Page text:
Strikers say a full border closure is the best way to reduce the risk of the new coronavirus spreading to Hong Kong.
Hong Kong publishing tycoon Jimmy Lai, an outspoken critic of Beijing, and two other pro-democracy activists have been arrested on charges of illegal assembly, local media reported.
Lai, a self-made multi-millionaire who has been a major financial patron of Hong Kong’s pro-democracy movement, was picked up by police at his house on Friday, Cable TV and TVB News reported.
Apple Daily, one of the publications under media company Next Digital of which Lai is non-executive chairman, said he was accused of participating in an illegal march on August 31.
Veteran democracy activists Lee Cheuk-yan and Yeung Sum were also arrested on Friday on the same charges, Cable TV reported.
Lai, Lee and Yeung could not be reached immediately for comment.
Hong Kong police said in a statement they would hold a media briefing on the arrests later on Friday. They did not give any further details.
The arrests come after a period of relative calm in the Asian financial hub following months of intense anti-government protests.
Hong Kong saw one of its worst clashes on August 31, with police firing tear gas and water cannon at pro-democracy protesters who threw petrol bombs.
Authorities in Hong Kong have arrested more than 7,000 people for their involvement in the protests, many on charges of rioting that can carry jail terms of up to 10 years. It is unclear how many are still in custody.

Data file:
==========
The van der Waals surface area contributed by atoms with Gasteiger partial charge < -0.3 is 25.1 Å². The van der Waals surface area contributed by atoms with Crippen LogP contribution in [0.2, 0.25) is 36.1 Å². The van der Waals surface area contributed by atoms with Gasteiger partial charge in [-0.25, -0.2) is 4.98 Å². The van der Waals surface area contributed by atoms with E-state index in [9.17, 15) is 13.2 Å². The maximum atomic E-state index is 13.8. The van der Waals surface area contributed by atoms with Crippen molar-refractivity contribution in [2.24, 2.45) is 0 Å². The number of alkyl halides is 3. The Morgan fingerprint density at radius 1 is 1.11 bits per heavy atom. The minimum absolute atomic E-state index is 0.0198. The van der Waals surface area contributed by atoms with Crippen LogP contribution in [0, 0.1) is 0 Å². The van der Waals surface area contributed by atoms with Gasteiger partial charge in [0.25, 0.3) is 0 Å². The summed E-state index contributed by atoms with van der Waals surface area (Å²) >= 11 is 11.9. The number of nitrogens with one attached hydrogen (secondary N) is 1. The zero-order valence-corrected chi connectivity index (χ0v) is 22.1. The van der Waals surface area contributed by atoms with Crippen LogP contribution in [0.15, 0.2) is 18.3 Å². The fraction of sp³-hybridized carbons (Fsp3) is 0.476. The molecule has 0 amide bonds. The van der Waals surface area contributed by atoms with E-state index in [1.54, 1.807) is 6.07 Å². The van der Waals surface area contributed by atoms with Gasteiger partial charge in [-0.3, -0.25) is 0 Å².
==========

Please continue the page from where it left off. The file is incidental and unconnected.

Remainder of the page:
Public anger has grown over the months due to perceptions of China tightening its grip over the city. Beijing denies meddling and blames the West for fomenting unrest.
Lai was previously arrested in 2014 for refusing to leave a key pro-democracy protest site in the centre of the city.
Following his arrest, he resigned as editor in chief of Apple Daily. He has also come under scrutiny from Hong Kong’s anti-graft agency when they raided his home in 2014.
Hong Kong Democracy Council, a Washington based non- government organisation, said on Friday that the arrests were “blatant acts of political suppression by the Hong Kong government and the Chinese Communist Party”.
The group said in a statement it was demanding the immediate and unconditional release of Lai and the other pro-democracy activists.
Mark Simon, Lai’s top aide and a senior executive at Next Digital, said on Twitter that Lai, along with Lee and Yeung were “not in any way a flight risk. They need to be processed quickly and out of that police station as quickly as possible.”